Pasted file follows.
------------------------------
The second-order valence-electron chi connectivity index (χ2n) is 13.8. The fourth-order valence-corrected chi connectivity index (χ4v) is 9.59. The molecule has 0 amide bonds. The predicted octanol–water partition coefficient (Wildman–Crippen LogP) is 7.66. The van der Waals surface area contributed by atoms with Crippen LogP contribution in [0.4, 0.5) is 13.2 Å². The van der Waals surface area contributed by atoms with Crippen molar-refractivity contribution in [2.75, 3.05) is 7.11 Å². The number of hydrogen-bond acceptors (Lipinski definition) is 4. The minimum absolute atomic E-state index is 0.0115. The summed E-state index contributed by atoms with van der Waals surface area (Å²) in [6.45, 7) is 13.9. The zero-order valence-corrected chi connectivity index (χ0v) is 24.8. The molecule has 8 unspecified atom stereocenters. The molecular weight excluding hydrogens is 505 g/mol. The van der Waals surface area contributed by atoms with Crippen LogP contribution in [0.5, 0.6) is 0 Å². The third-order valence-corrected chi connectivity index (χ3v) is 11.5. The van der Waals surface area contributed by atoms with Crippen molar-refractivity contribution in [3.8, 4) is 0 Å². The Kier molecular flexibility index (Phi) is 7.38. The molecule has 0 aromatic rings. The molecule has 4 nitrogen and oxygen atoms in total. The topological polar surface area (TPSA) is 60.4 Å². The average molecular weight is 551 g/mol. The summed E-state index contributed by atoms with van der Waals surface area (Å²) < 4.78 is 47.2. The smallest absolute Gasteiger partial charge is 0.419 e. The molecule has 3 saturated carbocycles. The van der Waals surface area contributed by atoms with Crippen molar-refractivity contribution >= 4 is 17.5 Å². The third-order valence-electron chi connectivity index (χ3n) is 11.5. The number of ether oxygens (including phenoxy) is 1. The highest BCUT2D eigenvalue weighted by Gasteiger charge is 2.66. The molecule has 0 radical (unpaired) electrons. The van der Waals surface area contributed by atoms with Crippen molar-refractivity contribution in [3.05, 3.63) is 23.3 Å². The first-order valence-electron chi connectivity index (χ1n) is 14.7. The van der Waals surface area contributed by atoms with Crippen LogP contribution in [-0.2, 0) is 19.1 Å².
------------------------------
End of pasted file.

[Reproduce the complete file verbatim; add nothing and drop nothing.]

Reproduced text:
The second-order valence-electron chi connectivity index (χ2n) is 13.8. The fourth-order valence-corrected chi connectivity index (χ4v) is 9.59. The molecule has 0 amide bonds. The predicted octanol–water partition coefficient (Wildman–Crippen LogP) is 7.66. The van der Waals surface area contributed by atoms with Crippen LogP contribution in [0.4, 0.5) is 13.2 Å². The van der Waals surface area contributed by atoms with Crippen molar-refractivity contribution in [2.75, 3.05) is 7.11 Å². The number of hydrogen-bond acceptors (Lipinski definition) is 4. The minimum absolute atomic E-state index is 0.0115. The summed E-state index contributed by atoms with van der Waals surface area (Å²) in [6.45, 7) is 13.9. The zero-order valence-corrected chi connectivity index (χ0v) is 24.8. The molecule has 8 unspecified atom stereocenters. The molecular weight excluding hydrogens is 505 g/mol. The van der Waals surface area contributed by atoms with Crippen LogP contribution in [0.5, 0.6) is 0 Å². The third-order valence-corrected chi connectivity index (χ3v) is 11.5. The van der Waals surface area contributed by atoms with Crippen molar-refractivity contribution in [3.8, 4) is 0 Å². The Kier molecular flexibility index (Phi) is 7.38. The molecule has 0 aromatic rings. The molecule has 4 nitrogen and oxygen atoms in total. The topological polar surface area (TPSA) is 60.4 Å². The average molecular weight is 551 g/mol. The summed E-state index contributed by atoms with van der Waals surface area (Å²) < 4.78 is 47.2. The smallest absolute Gasteiger partial charge is 0.419 e. The molecule has 3 saturated carbocycles. The van der Waals surface area contributed by atoms with Crippen molar-refractivity contribution >= 4 is 17.5 Å². The third-order valence-electron chi connectivity index (χ3n) is 11.5. The number of ether oxygens (including phenoxy) is 1. The highest BCUT2D eigenvalue weighted by Gasteiger charge is 2.66. The molecule has 0 radical (unpaired) electrons. The van der Waals surface area contributed by atoms with Crippen molar-refractivity contribution in [3.05, 3.63) is 23.3 Å². The first-order valence-electron chi connectivity index (χ1n) is 14.7. The van der Waals surface area contributed by atoms with Crippen LogP contribution in [-0.2, 0) is 19.1 Å².